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The Sparkling American Showcase

New York
Avery Fisher Hall, Lincoln Center
11/29/2012 -  & November 30, December 1, 2012
Steven Stucky: Symphony (New York Premiere)
Samuel Barber: Concerto for Violin and Orchestra, Opus 14
Sergei Rachmaninov: Symphonic Dances, Opus 45

Gil Shaham (Violin)
New York Philharmonic Orchestra, Alan Gilbert (Conductor)

S. Stucky (© Hoebermann Studio)

Nobody questions Steven Stucky as one of America’s composing stars of the moment. Not quite an icon, he has become established for his brilliant orchestral scores, illuminating, glowing glowing, that show the splendid craftsman–and frequently the inspired artist–at work. And while the New York premiere last night was allegedly his first Symphony (New York Philharmonic Co-Commission with Los Angeles Philharmonic), Mr. Stucky confessed in a pre-concert interview with Alan Gilbert, that he had written four symphonies in his youth, all of them discarded.

The work he wrote this year will obviously not fall not fall into that class. In fact, this was one of those very rare premieres where one wanted a second hearing, not to get to the “deeper meaning” or attempt to gauge a complicated structure. One wanted a repeat because it was so accessible, so very very stimulating on a first hearing.

Messrs Gilbert and Stucky, in their talk, had agreed that writing symphonies was not the most fashionable form this century. But the composer went further. One of his goals was to “make the hair on the back of the neck stand up”, or to be a good emotional experience.

Other composers might not agree. But Mr. Stucky, in a brief 20 minutes, with four connected titled movements, filled that bill. Starting with some almost Oriental wind passages, he continued with other consorts of the orchestra, building to a tremendous climax in the first movement, “Introduction and Hymn”, following with a more relatively doleful “Outcry”, with a joyful scherzo, linking them together thematgically, a peaceful, meditative “Hymn and Reconciliation”.

There were parts of Symphony where it seemed a mere Late American Romantic work, something like Samuel Barber’s orchestral essays. But Mr. Stucky, while writing 70 years after Barber’s music, is never ever afraid for that emotional punch. He did not shy away from grand climaxes, massive crescendos, and a brass chorale which was one of the most lavishly beautiful things I’ve heard from any contemporary composer.

Mr. Stucky puts the orchestral forces to work (as he did in his fine Concerto For Orchestra), but never for the sake of mere virtuosity. I have a feeling that some erudite listeners last night might have felt cheated, wanted something more enigmatic, more abstract. But this is not Mr. Stuckly’s way. Like any composer, he does not write in order to please his audience, he composed this Symphony because it had to be composed. And for that reason, it is a reflection, perhaps, of Mr. Stucky’s own open, optimistic, and creative look at this world.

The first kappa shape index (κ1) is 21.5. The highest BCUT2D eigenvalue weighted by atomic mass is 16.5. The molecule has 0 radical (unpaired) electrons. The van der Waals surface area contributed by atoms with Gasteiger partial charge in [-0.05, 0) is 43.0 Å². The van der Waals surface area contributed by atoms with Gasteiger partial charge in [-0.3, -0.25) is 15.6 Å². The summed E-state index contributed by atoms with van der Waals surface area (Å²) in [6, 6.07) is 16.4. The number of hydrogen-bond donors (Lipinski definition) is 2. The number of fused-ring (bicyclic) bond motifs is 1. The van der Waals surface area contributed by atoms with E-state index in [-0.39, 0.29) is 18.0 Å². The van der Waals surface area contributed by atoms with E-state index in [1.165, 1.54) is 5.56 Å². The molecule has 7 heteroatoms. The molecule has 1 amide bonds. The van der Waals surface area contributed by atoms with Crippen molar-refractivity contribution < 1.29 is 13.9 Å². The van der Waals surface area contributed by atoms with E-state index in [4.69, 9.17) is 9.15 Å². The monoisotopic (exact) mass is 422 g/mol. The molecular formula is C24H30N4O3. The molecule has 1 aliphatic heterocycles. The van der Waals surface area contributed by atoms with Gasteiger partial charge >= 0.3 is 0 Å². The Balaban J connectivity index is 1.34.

So yes, let us hear more of it. Perhaps, in fact, when Los Angeles Phil conductor Gustavo Dudamel (who premiered it there) comes to New York, we can hear a different interpretation. It could be equally satisfactory.

G. Shaham (© Boyd Hagen)

Not only was this program made from three American composers (Rachmaninov took his citizenship a few months before his death), but the last two pieces were written in the same year, 1940. And like Mr. Stucky, both Samuel Barber and Sergei Rachmaninov lay their hearts on their manuscripts. Both were unashamedly Romantic, and both produced works that are forever etched into the American soul.

While the Adagio is Barber’s “immortal” contribution, his Violin Concerto is deservedly popular, not only for its sheer melodic beauty but a climax which would tax the skills of any performer.

Its original dedicatee rejected that finale, saying it was “unplayable” But nothing is unplayable for Gil Shaham. His technique is flawless, his understanding is deep, and his physical movements–sometimes resembling a restaurant fiddler as he sashays from one side of the stage to the other–is endearing rather than off-putting.

I think the opening bars of the Concerto are as sheerly beautiful as anything written in America, so was a bit disconcerted to hear how casually Messrs Gilbert and Shaham played it. Obviously, they were waiting to build it up for the grand climax of the movement. The ironic thing was that Mr. Shaham took this work with such ease, such flexibility that the near-impossible ending became an inevitable, unsurprising bit of Shaham magic.

If I had my druthers for star composer, violinist or conductor last night, the accolade would go to Alan Gilbert and the Symphonic Dances. I had heard an evening of breezy Rachmaninov piano the previous night, but this was the composer at his most demonic. Mr. Gilbert seemed a man possessed, driving the New York Phil through their paces with whiplash intensity. If Mr. Stucky’s work was highly pleasing, if Mr. Shaham gave a delightful show, Mr. Gilbert gave us fireworks, excitement and a marvelous display for himself and his orchestra.

Harry Rolnick



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